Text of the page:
Because of the interest that police officers have drawn in the past decade, there has been much research that has been conducted on the same. The first step of the research will involve general literature review. According to Hart (2018) literature review allows the researcher to draw the scope of the research. Literature review gives the researcher a general idea of what gap the research will fill. In addition, it allows the researcher to draw from the sentiments of other academicians. This provides the researcher with proper data from which to build their research. Literature review is the cheapest and most ideal way to gain information and knowledge with regard to what has already been done in the specific area of research. Liñán and Fayolle (2015) concludes that it allows the researcher to draw on the knowledge of others as well as fill in gaps where the researcher had no idea how to proceed.

Research Design

The study employed a descriptive research design which determines the frequency with which something occurs or its association to something else (Kothari, 2004) the characteristics of a particular individual or group are the fundamental foundation of this research design. Data will be collected with regard to the prosecution of officers, the nature of court system and process and the contribution of the same to the management of criminal behavior among officers Secondly, this research design is commonly concerned with specific predictions, narration of facts and characteristics concerning individuals, groups or situations (Kothari *et al.*, 2017). Finally, statistical analysis must be carried out to determine the relationship between the variables. Chi-square, a statistical measure was applied to determine the usefulness of court systems in managing criminal police tendencies. Sampling
According to Gentles *et al. *(2015) research phenomenon often facts large populations which cannot all be included in the research. Etikan *et al. *(2016) concurs that both time and financial constraints that are involved in studying large populations would not allow the research to be concluded or completed. Sampling allows the researcher to find ideal respondents to represent the majority of the population and provide generalizable data. Based on this the researcher will employ cluster sampling. The clusters will include the citizens and communities as well as different clusters for officers operating in different areas. Data Analysis
Data will be analyzed through both descriptive methods such as thematic and content analysis for measurement of attitudes; and on the other hand, quantitative methods including application of the Statistical Package for Social scientists. This will help determine the existence of relationships if any between the nature of police work and court systems.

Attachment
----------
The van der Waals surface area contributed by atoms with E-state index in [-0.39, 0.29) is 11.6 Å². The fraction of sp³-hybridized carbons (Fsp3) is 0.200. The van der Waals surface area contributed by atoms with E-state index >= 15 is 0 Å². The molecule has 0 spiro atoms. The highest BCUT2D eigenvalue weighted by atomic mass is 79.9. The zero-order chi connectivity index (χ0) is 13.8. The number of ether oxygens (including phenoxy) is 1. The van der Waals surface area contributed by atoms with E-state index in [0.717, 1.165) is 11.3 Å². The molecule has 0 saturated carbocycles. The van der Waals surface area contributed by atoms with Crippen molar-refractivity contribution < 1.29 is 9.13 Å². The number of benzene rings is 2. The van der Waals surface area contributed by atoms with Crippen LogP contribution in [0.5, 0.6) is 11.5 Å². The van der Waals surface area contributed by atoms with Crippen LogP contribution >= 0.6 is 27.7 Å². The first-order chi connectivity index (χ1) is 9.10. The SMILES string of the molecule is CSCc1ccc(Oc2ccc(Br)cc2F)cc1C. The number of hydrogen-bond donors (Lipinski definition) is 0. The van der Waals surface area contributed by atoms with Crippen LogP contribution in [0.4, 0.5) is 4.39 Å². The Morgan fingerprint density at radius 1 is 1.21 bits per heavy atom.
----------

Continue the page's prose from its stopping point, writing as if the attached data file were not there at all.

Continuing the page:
Introduction to literature review

Is There A Difference In The Way Prosecutors Prosecute Law Enforcement Officers’ Verses Civilians For The Killing Of Another?

This literature review explores the processes that police officers expect and go through during prosecution for murder or death of a civilian. The focus of the literature review is to identify and determine whether there are differences in treatment of the officers as per the structure and system presented in the national forum. The first theme analyzed is that of arrest of police officers involved in death of others. Police officers like the rest of civilians are inclined to face arrest where wrongdoing is proven. However, very few officers are actually arrested and arraigned in court. The first step in the process is marred with challenges, which include: who is responsible for the arrest of the officers? And how will the officers be treated during the arrest? (Hersh and Friedman 2004). For most districts, police officers are arrested by the same officers whom they have been working with, which in itself offers a challenge that is quite difficult to overcome. In comparison to the number of innocent who are killed and reported dead by media and other outlets, the number of officers that are actually arrested are quite low in percentage.
The second theme analyzed in the literature is collection of evidence. Brinks (2007) presents a unique case of analyzing evidence collected versus officers who are indicted. He concludes that even faced with overwhelming evidence, interpretation and presentation of the same often differs. While for civilians presentation and presence of evidence immediately means a guilty verdict, for police officers evidence does not necessarily equal guilt. This is further challenged by the fact that gathering if evidence is left to the same officers who are either friends or have relied on the accused at one time or another. Whereas, evidence tampering itself may not be present, there is likelihood that the amount of evidence and interpretation of the same evidence in line with the accused differs when civilians are involved.